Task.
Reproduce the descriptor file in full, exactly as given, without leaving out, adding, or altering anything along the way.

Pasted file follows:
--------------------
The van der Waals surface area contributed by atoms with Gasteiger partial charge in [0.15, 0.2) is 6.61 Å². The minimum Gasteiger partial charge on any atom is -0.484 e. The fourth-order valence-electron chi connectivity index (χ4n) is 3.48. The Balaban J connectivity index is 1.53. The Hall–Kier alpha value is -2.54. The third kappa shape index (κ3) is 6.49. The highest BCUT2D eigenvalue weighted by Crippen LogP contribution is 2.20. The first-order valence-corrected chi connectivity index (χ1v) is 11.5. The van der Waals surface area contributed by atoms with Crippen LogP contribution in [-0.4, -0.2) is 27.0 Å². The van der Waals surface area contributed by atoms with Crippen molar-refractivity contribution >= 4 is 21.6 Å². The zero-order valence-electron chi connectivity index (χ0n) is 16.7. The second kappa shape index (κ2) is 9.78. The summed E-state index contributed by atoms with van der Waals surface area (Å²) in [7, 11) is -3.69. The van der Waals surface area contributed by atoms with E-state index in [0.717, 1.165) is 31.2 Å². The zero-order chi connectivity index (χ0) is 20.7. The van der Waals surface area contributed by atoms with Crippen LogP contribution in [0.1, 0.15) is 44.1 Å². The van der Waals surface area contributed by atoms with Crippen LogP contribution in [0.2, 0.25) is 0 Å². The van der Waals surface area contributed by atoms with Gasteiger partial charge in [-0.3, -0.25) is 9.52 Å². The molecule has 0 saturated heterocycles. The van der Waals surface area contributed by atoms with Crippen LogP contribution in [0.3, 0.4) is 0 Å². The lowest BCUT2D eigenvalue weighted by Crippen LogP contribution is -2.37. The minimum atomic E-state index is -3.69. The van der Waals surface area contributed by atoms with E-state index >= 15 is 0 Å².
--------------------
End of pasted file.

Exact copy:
The van der Waals surface area contributed by atoms with Gasteiger partial charge in [0.15, 0.2) is 6.61 Å². The minimum Gasteiger partial charge on any atom is -0.484 e. The fourth-order valence-electron chi connectivity index (χ4n) is 3.48. The Balaban J connectivity index is 1.53. The Hall–Kier alpha value is -2.54. The third kappa shape index (κ3) is 6.49. The highest BCUT2D eigenvalue weighted by Crippen LogP contribution is 2.20. The first-order valence-corrected chi connectivity index (χ1v) is 11.5. The van der Waals surface area contributed by atoms with Crippen LogP contribution in [-0.4, -0.2) is 27.0 Å². The van der Waals surface area contributed by atoms with Crippen molar-refractivity contribution >= 4 is 21.6 Å². The zero-order valence-electron chi connectivity index (χ0n) is 16.7. The second kappa shape index (κ2) is 9.78. The summed E-state index contributed by atoms with van der Waals surface area (Å²) in [7, 11) is -3.69. The van der Waals surface area contributed by atoms with E-state index in [0.717, 1.165) is 31.2 Å². The zero-order chi connectivity index (χ0) is 20.7. The van der Waals surface area contributed by atoms with Crippen LogP contribution in [0.1, 0.15) is 44.1 Å². The van der Waals surface area contributed by atoms with Crippen LogP contribution in [0.2, 0.25) is 0 Å². The van der Waals surface area contributed by atoms with Gasteiger partial charge in [-0.3, -0.25) is 9.52 Å². The molecule has 0 saturated heterocycles. The van der Waals surface area contributed by atoms with Crippen LogP contribution in [0.3, 0.4) is 0 Å². The lowest BCUT2D eigenvalue weighted by Crippen LogP contribution is -2.37. The minimum atomic E-state index is -3.69. The van der Waals surface area contributed by atoms with E-state index >= 15 is 0 Å².